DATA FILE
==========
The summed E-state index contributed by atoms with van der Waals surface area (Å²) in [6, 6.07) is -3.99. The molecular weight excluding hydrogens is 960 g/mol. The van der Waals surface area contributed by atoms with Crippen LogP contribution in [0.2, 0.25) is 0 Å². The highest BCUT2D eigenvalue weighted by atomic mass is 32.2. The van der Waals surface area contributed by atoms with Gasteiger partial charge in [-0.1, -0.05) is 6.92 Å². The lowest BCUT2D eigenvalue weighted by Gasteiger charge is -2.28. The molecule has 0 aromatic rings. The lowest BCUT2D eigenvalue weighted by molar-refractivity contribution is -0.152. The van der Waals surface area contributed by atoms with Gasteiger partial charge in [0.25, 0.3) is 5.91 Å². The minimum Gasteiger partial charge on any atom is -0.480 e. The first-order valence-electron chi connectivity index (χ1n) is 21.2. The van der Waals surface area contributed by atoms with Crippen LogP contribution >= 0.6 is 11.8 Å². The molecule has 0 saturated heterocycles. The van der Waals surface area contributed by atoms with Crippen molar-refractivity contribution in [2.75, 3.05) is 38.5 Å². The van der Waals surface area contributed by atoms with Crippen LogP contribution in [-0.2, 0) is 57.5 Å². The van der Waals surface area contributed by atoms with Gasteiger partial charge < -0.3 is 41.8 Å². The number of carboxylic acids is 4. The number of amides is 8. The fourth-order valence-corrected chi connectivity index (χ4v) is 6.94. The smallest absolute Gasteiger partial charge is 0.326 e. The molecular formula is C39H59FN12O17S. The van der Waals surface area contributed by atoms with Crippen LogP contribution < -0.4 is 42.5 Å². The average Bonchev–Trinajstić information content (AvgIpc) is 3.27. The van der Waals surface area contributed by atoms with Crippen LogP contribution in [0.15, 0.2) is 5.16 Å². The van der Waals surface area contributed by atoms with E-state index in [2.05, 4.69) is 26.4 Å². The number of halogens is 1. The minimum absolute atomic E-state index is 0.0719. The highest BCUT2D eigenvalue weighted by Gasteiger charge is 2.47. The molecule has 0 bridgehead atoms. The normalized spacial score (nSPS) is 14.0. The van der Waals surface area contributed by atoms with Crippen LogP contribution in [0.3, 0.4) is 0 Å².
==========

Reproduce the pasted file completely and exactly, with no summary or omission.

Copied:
The summed E-state index contributed by atoms with van der Waals surface area (Å²) in [6, 6.07) is -3.99. The molecular weight excluding hydrogens is 960 g/mol. The van der Waals surface area contributed by atoms with Crippen LogP contribution in [0.2, 0.25) is 0 Å². The highest BCUT2D eigenvalue weighted by atomic mass is 32.2. The van der Waals surface area contributed by atoms with Gasteiger partial charge in [-0.1, -0.05) is 6.92 Å². The lowest BCUT2D eigenvalue weighted by Gasteiger charge is -2.28. The molecule has 0 aromatic rings. The lowest BCUT2D eigenvalue weighted by molar-refractivity contribution is -0.152. The van der Waals surface area contributed by atoms with Gasteiger partial charge in [0.25, 0.3) is 5.91 Å². The minimum Gasteiger partial charge on any atom is -0.480 e. The first-order valence-electron chi connectivity index (χ1n) is 21.2. The van der Waals surface area contributed by atoms with Crippen LogP contribution >= 0.6 is 11.8 Å². The molecule has 0 saturated heterocycles. The van der Waals surface area contributed by atoms with Crippen molar-refractivity contribution in [2.75, 3.05) is 38.5 Å². The van der Waals surface area contributed by atoms with Crippen LogP contribution in [-0.2, 0) is 57.5 Å². The van der Waals surface area contributed by atoms with Gasteiger partial charge < -0.3 is 41.8 Å². The number of carboxylic acids is 4. The number of amides is 8. The fourth-order valence-corrected chi connectivity index (χ4v) is 6.94. The smallest absolute Gasteiger partial charge is 0.326 e. The molecular formula is C39H59FN12O17S. The van der Waals surface area contributed by atoms with Crippen LogP contribution < -0.4 is 42.5 Å². The average Bonchev–Trinajstić information content (AvgIpc) is 3.27. The van der Waals surface area contributed by atoms with Crippen LogP contribution in [0.15, 0.2) is 5.16 Å². The van der Waals surface area contributed by atoms with E-state index in [2.05, 4.69) is 26.4 Å². The number of halogens is 1. The minimum absolute atomic E-state index is 0.0719. The highest BCUT2D eigenvalue weighted by Gasteiger charge is 2.47. The molecule has 0 bridgehead atoms. The normalized spacial score (nSPS) is 14.0. The van der Waals surface area contributed by atoms with Crippen LogP contribution in [0.3, 0.4) is 0 Å².